"'The task of giving an authentic interpretation of the Word of God, whether in its written form or in the form of Tradition, has been entrusted to the living teaching office of the Church alone. Its authority in this matter is exercised in the name of Jesus Christ.' This means that the task of interpretation has been entrusted to the bishops in communion with the successor of Peter, the Bishop of Rome. 'Yet this Magisterium is not superior to the Word of God, but is its servant. It teaches only what has been handed on to it. At the divine command and with the help of the Holy Spirit, it listens to this devotedly, guards it with dedication and expounds it faithfully. All that it proposes for belief as being divinely revealed is drawn from this single deposit of faith.' Mindful of Christ's words to his apostles: 'He who hears you, hears me,' the faithful receive with docility the teachings and directives that their pastors give them in different forms." (CCC 85-87, quoting Dei Verbum)
"It is the task of exegetes to work . . . toward a better understanding and explanation of the meaning of Sacred Scripture in order that their research may help the Church to form a firmer judgment. For, of course, all that has been said about the manner of interpreting Scripture is ultimately subject to the judgment of the Church which exercises the divinely conferred commission and ministry of watching over and interpreting the Word of God." (CCC 119, quoting Dei Verbum)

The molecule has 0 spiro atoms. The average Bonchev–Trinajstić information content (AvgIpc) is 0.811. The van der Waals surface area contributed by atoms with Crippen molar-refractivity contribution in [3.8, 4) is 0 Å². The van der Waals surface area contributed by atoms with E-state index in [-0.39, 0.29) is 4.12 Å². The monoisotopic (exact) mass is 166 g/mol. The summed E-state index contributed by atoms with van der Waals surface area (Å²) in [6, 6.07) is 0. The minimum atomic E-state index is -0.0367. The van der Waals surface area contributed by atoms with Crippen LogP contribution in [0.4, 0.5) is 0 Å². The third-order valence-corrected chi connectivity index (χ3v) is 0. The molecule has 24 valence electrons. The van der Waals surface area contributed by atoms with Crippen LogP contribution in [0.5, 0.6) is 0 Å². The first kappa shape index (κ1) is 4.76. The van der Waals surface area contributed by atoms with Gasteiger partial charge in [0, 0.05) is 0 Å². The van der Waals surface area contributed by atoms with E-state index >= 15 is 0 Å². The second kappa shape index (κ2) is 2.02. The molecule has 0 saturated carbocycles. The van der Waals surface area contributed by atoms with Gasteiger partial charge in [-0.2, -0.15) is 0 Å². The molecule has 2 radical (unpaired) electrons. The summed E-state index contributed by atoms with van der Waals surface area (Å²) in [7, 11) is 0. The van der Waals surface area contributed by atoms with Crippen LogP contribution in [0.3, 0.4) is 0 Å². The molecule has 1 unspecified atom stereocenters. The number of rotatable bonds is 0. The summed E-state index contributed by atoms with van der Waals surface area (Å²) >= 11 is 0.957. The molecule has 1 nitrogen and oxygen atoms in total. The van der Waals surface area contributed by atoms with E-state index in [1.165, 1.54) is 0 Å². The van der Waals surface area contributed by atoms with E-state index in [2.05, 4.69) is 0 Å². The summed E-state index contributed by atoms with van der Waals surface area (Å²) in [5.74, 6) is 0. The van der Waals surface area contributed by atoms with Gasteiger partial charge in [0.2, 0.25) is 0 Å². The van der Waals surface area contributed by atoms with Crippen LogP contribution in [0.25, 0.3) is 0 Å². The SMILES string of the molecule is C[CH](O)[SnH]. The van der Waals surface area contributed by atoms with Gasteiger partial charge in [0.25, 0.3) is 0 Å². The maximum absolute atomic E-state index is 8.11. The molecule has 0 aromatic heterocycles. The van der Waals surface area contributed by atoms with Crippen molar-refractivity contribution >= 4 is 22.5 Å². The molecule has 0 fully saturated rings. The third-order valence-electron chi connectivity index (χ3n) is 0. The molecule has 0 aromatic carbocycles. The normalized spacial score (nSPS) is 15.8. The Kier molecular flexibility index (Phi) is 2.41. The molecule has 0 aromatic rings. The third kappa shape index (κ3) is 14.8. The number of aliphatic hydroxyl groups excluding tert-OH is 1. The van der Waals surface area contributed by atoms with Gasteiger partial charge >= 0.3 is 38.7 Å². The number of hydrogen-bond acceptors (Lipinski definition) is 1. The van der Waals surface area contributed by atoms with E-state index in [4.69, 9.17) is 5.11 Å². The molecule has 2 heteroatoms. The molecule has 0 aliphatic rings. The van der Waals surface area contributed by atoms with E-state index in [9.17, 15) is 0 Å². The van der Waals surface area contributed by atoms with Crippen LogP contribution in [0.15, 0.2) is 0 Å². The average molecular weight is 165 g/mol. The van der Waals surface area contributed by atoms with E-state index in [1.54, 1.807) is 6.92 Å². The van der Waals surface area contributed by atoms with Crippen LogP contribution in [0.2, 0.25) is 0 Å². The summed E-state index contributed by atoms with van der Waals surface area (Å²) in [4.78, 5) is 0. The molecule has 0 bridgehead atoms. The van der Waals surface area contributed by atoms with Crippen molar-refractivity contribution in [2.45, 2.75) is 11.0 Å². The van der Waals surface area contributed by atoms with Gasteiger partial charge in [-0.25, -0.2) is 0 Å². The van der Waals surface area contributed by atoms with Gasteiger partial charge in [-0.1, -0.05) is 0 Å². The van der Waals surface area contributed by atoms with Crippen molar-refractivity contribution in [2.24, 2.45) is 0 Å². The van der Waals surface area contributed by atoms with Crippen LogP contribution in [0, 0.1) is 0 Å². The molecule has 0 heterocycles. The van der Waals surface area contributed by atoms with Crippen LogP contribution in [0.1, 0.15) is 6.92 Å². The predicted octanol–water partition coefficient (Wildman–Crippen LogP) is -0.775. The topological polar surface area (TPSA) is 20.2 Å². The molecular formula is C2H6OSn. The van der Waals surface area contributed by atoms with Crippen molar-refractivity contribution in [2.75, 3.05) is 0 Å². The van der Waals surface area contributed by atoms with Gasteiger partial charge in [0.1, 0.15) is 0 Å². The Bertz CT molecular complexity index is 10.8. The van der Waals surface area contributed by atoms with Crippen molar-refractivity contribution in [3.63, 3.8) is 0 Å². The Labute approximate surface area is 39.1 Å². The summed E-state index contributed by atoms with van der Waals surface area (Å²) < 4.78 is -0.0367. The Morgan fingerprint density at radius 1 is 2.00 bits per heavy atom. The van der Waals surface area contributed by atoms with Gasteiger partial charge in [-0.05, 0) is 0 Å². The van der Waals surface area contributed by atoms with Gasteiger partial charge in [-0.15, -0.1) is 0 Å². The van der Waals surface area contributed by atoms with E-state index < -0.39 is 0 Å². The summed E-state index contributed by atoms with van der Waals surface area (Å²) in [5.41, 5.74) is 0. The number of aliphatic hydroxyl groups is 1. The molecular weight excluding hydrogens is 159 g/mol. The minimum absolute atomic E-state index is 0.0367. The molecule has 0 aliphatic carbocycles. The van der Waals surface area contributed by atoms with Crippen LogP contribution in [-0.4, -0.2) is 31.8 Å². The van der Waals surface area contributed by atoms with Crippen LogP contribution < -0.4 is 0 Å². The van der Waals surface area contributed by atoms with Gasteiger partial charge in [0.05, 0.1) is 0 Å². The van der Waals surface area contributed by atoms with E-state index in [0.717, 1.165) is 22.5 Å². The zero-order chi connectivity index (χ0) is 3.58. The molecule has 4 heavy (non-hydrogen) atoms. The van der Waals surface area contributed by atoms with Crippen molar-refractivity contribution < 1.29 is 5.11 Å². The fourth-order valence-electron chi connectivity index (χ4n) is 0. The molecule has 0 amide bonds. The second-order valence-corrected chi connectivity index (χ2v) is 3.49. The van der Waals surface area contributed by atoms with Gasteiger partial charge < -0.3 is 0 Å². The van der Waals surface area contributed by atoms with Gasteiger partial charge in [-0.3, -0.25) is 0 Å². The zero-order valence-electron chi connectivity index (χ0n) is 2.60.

It may seem the height of arrogance and presumption for the Catholic Church to claim the exclusive authority and ability to interpret Scripture authoritatively, but its position is actually one of supreme humility. The Church understands that by human ability alone no one could ever plumb the depths of the meaning of Scripture -- the Bible itself says that "no prophecy of scripture is a matter of one's own interpretation" (2 Peter 1:20) -- but that true understanding can only be achieved through the power of the "the Spirit of truth," who Jesus promised would guide the Church "into all the truth" (John 16:13). Indeed, Paul referred to "the church of the living God" as "the pillar and bulwark of truth" (1 Timothy 3:14-15).
The Church's divinely conferred ability to authoritatively interpret the Bible is necessary because the Bible's meaning is not always as crystal clear to us as most would like. The texts of Scripture can be subjected to a variety of interpretive methods which lead to a multitude of conclusions (sometimes diametrically opposed to each other) on a number of important issues. It is almost a cliche to note that in the 19th century American slaveholders used their interpretation of the Bible to defend the institution of slavery, while abolitionists used their own interpretation of the Bible to condemn it. Similar scenarios continue to the present day.
It seems to me that, apart from the interpretive authority of the Catholic Church, most issues of biblical interpretation boil down either to personal opinions, preferences, and presuppositions or to the temporary consensus of the majority. And that's fine, if all you care about is feeling good on a superficial level. If you are so inclined, you can artfully interpret Scripture such that it seems to affirm pretty much any personal belief you hold or practice you engage in. It's really not that hard, and it also means you never have to change your life, unless you decide you want to, at which point you can also change your interpretation of Scripture.